The original Spelunky was indie developer Derek Yu’s first crack at making a fully featured game. Seven years after its release, Spelunky is widely considered one of the legendary indie classics alongside other incredible games like Terraria and Stardew Valley. So when developer Mossmouth announced Spelunky 2 was in the works, it certainly had my attention.
Much like its predecessor, Spelunky 2 is a very difficult rogue-like that challenges the player to marginally improve run by run. On your first go, you’ll be useless and probably not even make your way past the first screen. And then with each attempt, you’ll get slightly further and understand a little more about each game mechanic.
How to approach different enemies. How to scout levels to see what’s coming up. What you need to do in order to avoid traps. There are thousands of small variables that add up to make either a satisfying challenge or beyond tilting experience. Which side of the fence you fall on probably depends on your taste in games. Thankfully, I’m the former.
My early runs had me making a lot of silly errors. With practice and learning though you can filter them out and get better with every attempt.
What’s so great about Spelunky 2‘s steep learning curve is that it’s almost always fair. If you die then it was probably your fault. Sometimes you’ll get killed in the most ridiculous way possible but it’s so infrequent that these events tend to be funnier than they are frustrating.
That drive to improve is only pushed further by Spelunky 2‘s phenomenal platforming controls. I mean no exaggeration when I say these are some of the most responsive controls I’ve ever felt in a 2D game. Just about the only thing I’ve played comparable is Super Meat Boy. Considering that Super Meat Boy is solely a platformer whilst Spelunky 2 is primarily a roguelike, that’s an impressive feat of development on Mossmouth’s behalf.
Although impressive, the original Spelunky was relatively simple. You worked your way through each level, got to the final boss, and then defeated him. This linear gameplay worked well but was fundamentally limited in scope. Going into this sequel I was hoping Mossmouth took the opportunity to elevate Spelunky to the next level. I was not disappointed.
Every single run in this game is diverse enough to feel nothing like any of your previous attempts. Whilst the consistently well made randomly generated levels do play a part in this, it’s the many secrets that secure the deal.
The sheer amount of things to find and discover in Spelunky 2 is hard to explain. Simply, you probably won’t ever be able to see everything.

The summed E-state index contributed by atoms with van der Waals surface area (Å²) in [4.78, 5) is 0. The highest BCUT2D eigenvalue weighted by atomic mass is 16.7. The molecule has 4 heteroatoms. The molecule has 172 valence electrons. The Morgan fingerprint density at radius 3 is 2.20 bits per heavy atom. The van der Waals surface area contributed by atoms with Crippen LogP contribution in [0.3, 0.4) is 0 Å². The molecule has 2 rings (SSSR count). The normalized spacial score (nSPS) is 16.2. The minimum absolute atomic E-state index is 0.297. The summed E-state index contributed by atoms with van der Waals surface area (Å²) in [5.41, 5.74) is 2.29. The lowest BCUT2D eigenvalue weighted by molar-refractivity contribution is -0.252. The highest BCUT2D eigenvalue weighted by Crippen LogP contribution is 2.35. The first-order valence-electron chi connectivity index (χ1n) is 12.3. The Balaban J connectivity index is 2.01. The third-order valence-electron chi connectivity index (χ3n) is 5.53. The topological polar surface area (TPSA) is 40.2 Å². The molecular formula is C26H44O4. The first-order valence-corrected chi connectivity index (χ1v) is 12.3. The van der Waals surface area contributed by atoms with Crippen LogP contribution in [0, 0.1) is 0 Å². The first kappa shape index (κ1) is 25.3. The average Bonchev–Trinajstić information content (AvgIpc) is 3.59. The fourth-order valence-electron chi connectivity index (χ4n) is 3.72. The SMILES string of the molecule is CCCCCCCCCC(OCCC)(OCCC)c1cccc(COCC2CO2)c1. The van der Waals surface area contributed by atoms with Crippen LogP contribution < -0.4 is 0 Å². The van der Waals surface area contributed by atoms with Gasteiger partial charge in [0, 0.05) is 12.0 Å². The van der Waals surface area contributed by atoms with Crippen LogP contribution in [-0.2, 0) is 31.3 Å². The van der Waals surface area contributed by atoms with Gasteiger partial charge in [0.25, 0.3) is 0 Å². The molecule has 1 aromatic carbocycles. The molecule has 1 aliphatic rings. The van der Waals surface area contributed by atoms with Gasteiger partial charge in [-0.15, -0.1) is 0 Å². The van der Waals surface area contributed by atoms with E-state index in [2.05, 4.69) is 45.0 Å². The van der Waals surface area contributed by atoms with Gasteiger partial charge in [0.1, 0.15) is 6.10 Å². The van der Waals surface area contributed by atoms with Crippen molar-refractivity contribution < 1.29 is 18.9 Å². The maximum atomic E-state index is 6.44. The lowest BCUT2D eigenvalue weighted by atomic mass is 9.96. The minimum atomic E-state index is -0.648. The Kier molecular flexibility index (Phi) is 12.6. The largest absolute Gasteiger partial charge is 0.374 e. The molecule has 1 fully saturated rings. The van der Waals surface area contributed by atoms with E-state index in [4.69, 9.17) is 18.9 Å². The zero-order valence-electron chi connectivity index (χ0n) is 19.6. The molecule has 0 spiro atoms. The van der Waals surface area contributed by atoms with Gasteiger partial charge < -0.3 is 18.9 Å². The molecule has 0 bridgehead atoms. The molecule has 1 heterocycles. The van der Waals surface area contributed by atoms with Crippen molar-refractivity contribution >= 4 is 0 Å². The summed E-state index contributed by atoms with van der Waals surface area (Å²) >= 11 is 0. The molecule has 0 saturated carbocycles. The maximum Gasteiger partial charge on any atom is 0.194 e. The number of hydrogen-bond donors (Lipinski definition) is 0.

There is so much to discover in Spelunky 2. Even after over fifteen hours of playtime I hardly feel like I’ve touched the surface of what the game really has to offer. Just about every single floor you enter will have at least one unique secret to discover. It could be a secret cave, a unique NPC, or even an entire boss fight hidden away.
There’s a good chance you’ll discover something exciting every time you boot up Spelunky 2. And once you do, there’s no going back. There were several occasions where I was so dedicated to figuring out a secret, I’d spend well over an hour tackling it. I’m by no means a completionist but Spelunky 2 fuels my drive to find everything.
Unsurprisingly, with Spelunky being a 2D franchise it’s not exactly demanding by 2020 standards. According to the official Steam store page, a mere GTX 750 will have you set. Despite this, I think Spelunky 2 is a genuinely beautiful game.
Its visuals may be simplistic but they’re cute and very easy on the eye. Most importantly, Mossmouth has designed everything to be easily visible. Given how many different things are trying to kill you in an average stage being able to easily identify various threats makes Spelunky 2 less frustrating than you’d otherwise expect. You don’t have to be the next Battlefield or Microsoft Flight Simulator to be considered a great looking game. Some well thought out, colorful 2D art can work just as well.
Some areas are just so bright, colorful, and vibrant that it’s hard to not stop and admire the art.
And as you’d expect from a 2D game, the performance is nothing short of faultless. With V-Sync enabled I maintained my monitor’s refresh rate of 144Hz with no noticeable drops. Whilst disabled, my RTX 2060 reaches values in excess of 600 frames per second. Even those at the peak of the PC master race mountain will struggle to complain about that.
As for options, Mossmouth has included just about everything you could need in a 2D rogue-like. There’s native support for a wide range of resolutions and higher refresh rates. The only disclaimer you may need to know is that Spelunky 2 is locked at a 16:9 aspect ratio.
It can be a dangerous idea to create a sequel to any beloved game. The expectations of fans are going to be so wildly unreasonable that most of the time a developer is setting itself up to fail. Because of this, it’s paramount that when that sequel does get released it has to be something special. Spelunky 2 is just that.
Make no mistake, this is one of the best indie games we’ve seen in a long time. From its highly responsive platforming to its ever-brilliant level design, Spelunky 2 gets just about everything spot on. And once online multiplayer alongside the confirmed PS4 crossplay finally arrives, this will be a bona fide game of the year candidate.
The original Spelunky’s only obvious shortcoming was that its level design was somewhat limited. Spelunky 2 takes what made the original so great, fixes that shortcoming, and leaves us with one of the best-made indie games you’ll ever play. A truly sensational effort from Mossmouth.
Spelunky, Roguelike, PlayStation 4, Steam, Derek Yu
World news – GB – Spelunky 2 review — Mossmouth has done it again